Petitions call for divestment from fossil fuels, Plan Nord

Divest McGill presents petitions to administration; committee on social responsibility will review requests

by Bea Britneff

Feb 5, 2013

Divest McGill members chant in James Square. (Luke Orlando / McGill Tribune)
Divest McGill members chant in James Square. (Luke Orlando / McGill Tribune)

On Friday afternoon, Divest McGill delivered two petitions to the university’s Secretary-General, Stephen Strople, calling for McGill to divest from the Plan Nord, the oil sands, and fossil fuel industries.

According to administrative practice, the petitions will be passed on to the Committee to Advise on Matters of Social Responsibility (CAMSR)—an advisory body responsible to the Board of Governors (BoG)—where they will eventually be reviewed.

Launched in October 2012, Divest McGill is a student-led campaign concerned with environmental issues such as climate change and McGill’s investments in companies whose projects negatively affect the environment. It circulated the two petitions over the past three months, and garnered a total of 750 signatures from students, faculty, staff, and alumni.

The first petition calls for Mc- Gill’s Investment Committee to “dispose, in an orderly and responsible fashion in no longer than three years, of the University’s holdings in corporations which produce, refine, transport, or sell fossil fuels,” and to also divest from financial institutions that support fossil fuel companies within three years.

The second petition requests that the university divest from corporations linked to the Quebec government’s Plan Nord—a development project to extract natural resources in the north of the province. This petition also calls for McGill to cease its relationship with “corporations that do business on native land against the wishes of the native peoples of that land.”

“Tar sands and fossil fuels are already … buzzword[s] in Canada …. This is an issue that affects all of us personally in a variety of ways,” Lily Schwarzbaum, U3 arts, said. “At the same time that we independently … decided to make our own campaign, there were actually campaigns going on all over North America, organized by in the States, and the Canadian Youth Climate Coalition in Canada, to divest from the fossil fuel industry.”

“McGill University, as a top academic institution in Canada, has a major social role to play in … challenging the way that the fossil fuel industry has engrained itself in Canadian society,” Schwarzbaum continued.

Schwarzbaum and U3 arts student Christopher Bangs, who are both spokespersons for Divest Mc- Gill, expressed satisfaction with the amount of support that the campaign has received since its initiation.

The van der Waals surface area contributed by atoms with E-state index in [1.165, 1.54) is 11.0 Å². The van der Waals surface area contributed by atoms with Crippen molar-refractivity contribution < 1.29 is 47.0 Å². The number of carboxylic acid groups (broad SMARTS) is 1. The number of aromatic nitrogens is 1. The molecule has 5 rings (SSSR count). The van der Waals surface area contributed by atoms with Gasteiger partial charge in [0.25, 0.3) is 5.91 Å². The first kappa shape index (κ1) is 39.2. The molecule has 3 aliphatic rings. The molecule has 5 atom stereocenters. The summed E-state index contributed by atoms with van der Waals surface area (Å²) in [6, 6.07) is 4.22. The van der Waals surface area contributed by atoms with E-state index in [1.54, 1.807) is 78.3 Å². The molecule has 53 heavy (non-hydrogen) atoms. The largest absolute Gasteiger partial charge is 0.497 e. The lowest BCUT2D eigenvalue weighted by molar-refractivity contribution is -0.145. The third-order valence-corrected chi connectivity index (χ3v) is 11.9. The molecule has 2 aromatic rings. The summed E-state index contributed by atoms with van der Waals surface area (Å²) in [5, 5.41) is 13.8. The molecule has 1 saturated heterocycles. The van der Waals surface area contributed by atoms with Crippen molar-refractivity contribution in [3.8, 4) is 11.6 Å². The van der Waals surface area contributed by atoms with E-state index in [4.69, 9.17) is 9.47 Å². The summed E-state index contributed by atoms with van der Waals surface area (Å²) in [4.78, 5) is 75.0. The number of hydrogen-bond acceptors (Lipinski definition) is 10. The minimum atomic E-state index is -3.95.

“We’ve had endorsements from SSMU, endorsements from the AUS, and we’re bringing it forward to other student associations, labour unions, and faculty associations,” Bangs said. “It seems like everyone we talk to [and] everyone we try to collect signatures from is really, really into it.”

About 20 students gathered in front of the James Administration Building on Friday to watch Divest McGill members deliver the two petitions to Strople. The event included several chants, as well as speeches to the crowd.

“Climate change is one of the greatest threats of our generation,” Bronwen Tucker, U2 environment, said. “It is our obligation as a university and as a community to act and ensure a sustainable … future for our planet.”

“McGill is one of the only universities in North America to have a formal process for [expressing] concerns about the impact of university investments,” Tucker continued. “We commend McGill for this open channel. We believe it demonstrates a concrete commitment to ethics and the free exchange of ideas.”

Strople will be handing over the two petitions to CAMSR.

“We will proceed under the Terms of Reference of CAMSR [as outlined in the BoG Handbook] to review it and … move forward,” Strople said.

Bangs said he is optimistic about CAMSR’s review process, which includes analyzing the substance of—and concerns raised in— the two petitions.

“Secretary-General Strople informed us that we can probably expect a … response [within] two weeks,” he said.

Following its review, if CAMSR confirms whether “social injury”—as defined in Section 5 of CAMSR’s Terms of Reference—has occurred, the Committee will recommend to the BoG whether action is necessary, and what form such action should take, a process which is expected to take several months.

“We’re sort of expecting a decision by October,” Bangs said.

Bangs and Schwarzbaum were also pleased with the energy exhibited by participants during Friday’s presentation, and expressed enthusiasm for the expansion of the Divest McGill campaign.

“I see a lot of potential for the community at McGill to get involved because there [are] so many ways of looking at it—from an environmental standpoint, from an economic standpoint, from a community- building, academic mission standpoint,” Schwarzbaum said. “We’re very excited to be able … to use the resources that we have to work for our future.”

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